Sabrina Maddeaux takes on Margaret Wente’s claim that 20-year-olds reign carnal supreme
Margaret Wente, The Globe and Mail’s champion of chimp-level logic, recently penned a personal-essay-cum-misogynist-manifesto to lament the loss of her erotic power at the ripe old age of 40. The crème de la gem of the whole thing was her statement that “No matter how sexist or unfair it seems, no one in the world has more erotic power than a 20-year-old girl.” A sad statement considering even most Victoria’s Secret Angels round out closer to 30.
Wente’s version of erotic power lies in the cellulite-free crevasses of co-ed asses and young tits stuffed into gravity-defying bras they don’t need, yet to know the joy of bare nipples against sheer jersey. Unfortunately, Wente’s not the only middle-aged woman who thinks this way, but most don’t get paid to pseudo-comment about culture on a national platform. Many women mourn, or begin to aggressively fear, a supposed loss of sexual power little more than a decade from the day they become adults— but while Wente curses Mother Nature, the problem may be more man-made than biological.
The fact is many women of a certain age remain beings of immense, if not increased, erotic power. Halle Berry, Jennifer Aniston, Salma Hayek, Sandra Bullock, Courtney Cox, Julia Roberts, are all over 40. For God’s sake, even Sofia Vergara – the light at the end of every man’s tube sock – will turn the big 4-0 in July. Even Wente acknowledges this isn’t an unusual feat in other countries: “In French culture, even women of a certain age are still considered erotically attractive. Christine Lagarde may run the International Monetary Fund, but she’s a woman who obviously enjoys her femininity. I’m certain men flirt with her. Still.” A 2006 Synovate poll found more than half of senior French men thought that a woman’s beauty peaks in her 40s. Now, no woman looks the same at 40 as she does at 20, but eroticism is about more than wrinkle-free skin and a tight behind. So if all these women can still be objects of sexual desire, why can’t Wente? Or you?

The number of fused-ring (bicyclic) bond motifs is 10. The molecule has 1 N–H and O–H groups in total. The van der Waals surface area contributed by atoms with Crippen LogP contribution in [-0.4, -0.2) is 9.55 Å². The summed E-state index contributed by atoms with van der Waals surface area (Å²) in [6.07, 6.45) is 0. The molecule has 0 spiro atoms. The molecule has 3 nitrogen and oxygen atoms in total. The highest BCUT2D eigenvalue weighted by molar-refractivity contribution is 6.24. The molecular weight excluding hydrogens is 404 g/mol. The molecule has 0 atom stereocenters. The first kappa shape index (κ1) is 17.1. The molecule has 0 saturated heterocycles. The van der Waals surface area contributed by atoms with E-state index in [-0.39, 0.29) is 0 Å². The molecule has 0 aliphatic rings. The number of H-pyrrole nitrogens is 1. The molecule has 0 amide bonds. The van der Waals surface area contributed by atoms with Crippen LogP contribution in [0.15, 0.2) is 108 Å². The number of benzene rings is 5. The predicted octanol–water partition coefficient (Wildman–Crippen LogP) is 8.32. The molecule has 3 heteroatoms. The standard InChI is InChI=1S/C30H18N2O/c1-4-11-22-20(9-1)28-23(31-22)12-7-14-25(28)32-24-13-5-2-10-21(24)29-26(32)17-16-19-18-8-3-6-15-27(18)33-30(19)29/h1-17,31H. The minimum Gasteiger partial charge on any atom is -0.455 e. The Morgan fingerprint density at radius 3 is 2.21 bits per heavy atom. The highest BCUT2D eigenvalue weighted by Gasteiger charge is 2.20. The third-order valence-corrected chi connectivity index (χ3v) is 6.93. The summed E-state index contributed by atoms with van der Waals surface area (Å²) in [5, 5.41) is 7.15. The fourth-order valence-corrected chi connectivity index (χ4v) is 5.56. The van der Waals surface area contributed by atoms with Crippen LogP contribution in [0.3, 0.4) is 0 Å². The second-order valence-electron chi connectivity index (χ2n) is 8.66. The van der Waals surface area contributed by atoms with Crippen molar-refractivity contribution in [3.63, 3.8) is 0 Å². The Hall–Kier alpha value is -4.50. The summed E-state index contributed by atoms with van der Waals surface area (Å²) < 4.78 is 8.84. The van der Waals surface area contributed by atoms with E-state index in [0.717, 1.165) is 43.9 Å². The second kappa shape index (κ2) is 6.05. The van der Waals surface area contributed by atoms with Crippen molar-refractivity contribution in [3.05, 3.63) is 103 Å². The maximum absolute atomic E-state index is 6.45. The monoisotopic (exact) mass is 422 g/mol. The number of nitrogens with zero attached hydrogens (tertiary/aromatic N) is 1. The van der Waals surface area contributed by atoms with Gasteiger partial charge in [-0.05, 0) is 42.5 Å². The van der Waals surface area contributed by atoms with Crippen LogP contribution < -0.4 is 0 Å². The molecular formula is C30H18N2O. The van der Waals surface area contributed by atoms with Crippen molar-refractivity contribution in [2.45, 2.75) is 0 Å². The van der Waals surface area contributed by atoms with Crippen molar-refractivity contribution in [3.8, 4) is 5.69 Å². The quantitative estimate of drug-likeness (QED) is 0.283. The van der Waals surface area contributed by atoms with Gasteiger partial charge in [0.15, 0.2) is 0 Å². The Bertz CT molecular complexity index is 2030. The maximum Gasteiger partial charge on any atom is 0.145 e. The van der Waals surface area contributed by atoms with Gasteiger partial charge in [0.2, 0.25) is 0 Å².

Unfortunately many women in Western culture manage to screw up one of the few constants in life: aging. While logic dictates that the finer sex should become more independent, self-aware, and able to connect with others at the peak of adulthood, we somehow manage to lose ourselves in an almost pubescent-again fit of social expectations and crippling fear. And who wants to fantasize about sex with a half-there version of a full-grown woman?
Read the rest of my piece at Toronto Standard…